Yukon issues 'special' decals for Americans
WHITEHORSE - American tourists can do whatever they like
The American vehicle decal released by the Yukon Government on July 24 (Image: YG)
On Friday afternoon, Yukon Premier Sandy Silver issued a public statement to announce that from July 27, special vehicle decals would be issued to American tourists traveling into the territory. According to the statement, the decals will let residents know that Americans have permission to do "whatever the f**k they like" while visiting the Yukon.
"American tourists can do whatever the f**k they like." - Yukon Premier Sandy Silver
"We pay enforcement officers to enforce our COVID-19 laws and help keep Yukoners safe" Silver said "so naturally we instruct them to use education, not enforcement, when they encounter people from high-risk countries breaking those laws."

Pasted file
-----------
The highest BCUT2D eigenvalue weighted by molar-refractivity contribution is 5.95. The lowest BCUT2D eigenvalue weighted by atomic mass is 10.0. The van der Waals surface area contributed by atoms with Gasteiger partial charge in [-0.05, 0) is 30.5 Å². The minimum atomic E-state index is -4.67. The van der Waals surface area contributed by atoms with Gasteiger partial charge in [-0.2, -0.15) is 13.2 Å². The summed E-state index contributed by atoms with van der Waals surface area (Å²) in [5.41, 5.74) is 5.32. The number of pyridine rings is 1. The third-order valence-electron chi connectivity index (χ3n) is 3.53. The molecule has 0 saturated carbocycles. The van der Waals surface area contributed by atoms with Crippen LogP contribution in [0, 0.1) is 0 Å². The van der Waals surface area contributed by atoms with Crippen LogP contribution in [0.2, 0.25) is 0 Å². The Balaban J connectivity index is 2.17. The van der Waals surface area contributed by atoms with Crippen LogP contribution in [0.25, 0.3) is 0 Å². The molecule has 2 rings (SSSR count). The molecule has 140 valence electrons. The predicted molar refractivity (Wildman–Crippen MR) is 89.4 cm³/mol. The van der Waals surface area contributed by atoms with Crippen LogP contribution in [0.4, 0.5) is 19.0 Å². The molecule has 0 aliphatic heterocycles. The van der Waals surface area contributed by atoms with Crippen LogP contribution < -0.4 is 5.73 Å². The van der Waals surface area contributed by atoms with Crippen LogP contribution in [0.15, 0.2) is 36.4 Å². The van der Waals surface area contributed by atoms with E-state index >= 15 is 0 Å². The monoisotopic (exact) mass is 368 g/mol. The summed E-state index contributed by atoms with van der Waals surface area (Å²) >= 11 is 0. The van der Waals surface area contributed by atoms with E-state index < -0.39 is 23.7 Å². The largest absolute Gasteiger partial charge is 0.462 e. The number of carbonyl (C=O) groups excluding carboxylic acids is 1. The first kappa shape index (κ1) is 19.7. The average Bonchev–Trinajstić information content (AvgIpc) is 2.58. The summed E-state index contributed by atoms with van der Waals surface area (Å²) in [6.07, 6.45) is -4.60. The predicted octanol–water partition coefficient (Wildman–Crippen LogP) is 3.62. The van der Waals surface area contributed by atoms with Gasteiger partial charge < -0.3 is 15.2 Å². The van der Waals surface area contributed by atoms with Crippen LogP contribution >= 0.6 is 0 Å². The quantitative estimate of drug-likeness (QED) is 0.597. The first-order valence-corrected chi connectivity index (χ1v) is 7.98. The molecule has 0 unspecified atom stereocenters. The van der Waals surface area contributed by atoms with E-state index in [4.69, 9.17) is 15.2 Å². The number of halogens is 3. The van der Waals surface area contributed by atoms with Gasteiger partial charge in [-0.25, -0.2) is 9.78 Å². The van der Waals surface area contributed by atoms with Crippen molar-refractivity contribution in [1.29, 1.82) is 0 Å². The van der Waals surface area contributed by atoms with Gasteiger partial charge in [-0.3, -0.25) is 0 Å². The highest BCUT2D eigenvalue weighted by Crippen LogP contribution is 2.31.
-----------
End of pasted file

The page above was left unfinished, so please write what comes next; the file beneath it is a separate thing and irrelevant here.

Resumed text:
Silver went on to say that America has "handled the pandemic in an exemplary fashion" and that "education has been a major part of that success."
Since Yukon's Civil Emergency Measures Act came into effect on March 27, thousands of Americans have been allowed to enter the territory on the strict condition that they transit through within 24 hours.
Having been informed of the COVID-19 laws at the border, many Americans are choosing to ignore them and are deciding instead to enjoy bars, restaurants, campsites, visitor centres, shopping, fishing, mountain biking and other tourism activities across the territory.
There have been hundreds of reports shared on social media that describe American tourists exploring Downtown Whitehorse, despite being informed (for the second time) at a soft checkpoint on the edge of Downtown that they are not allowed in.
Silver said he is aware that Americans are flouting the law and jeopardizing public health, but that his government will continue to resist calls to implement a simple and cost-effective 'clock-in, clock-out' system at the borders.
"We hope that by issuing these America decals" Silver said "Yukoners will finally get it that we don't mean what we say when it comes to safeguarding public health."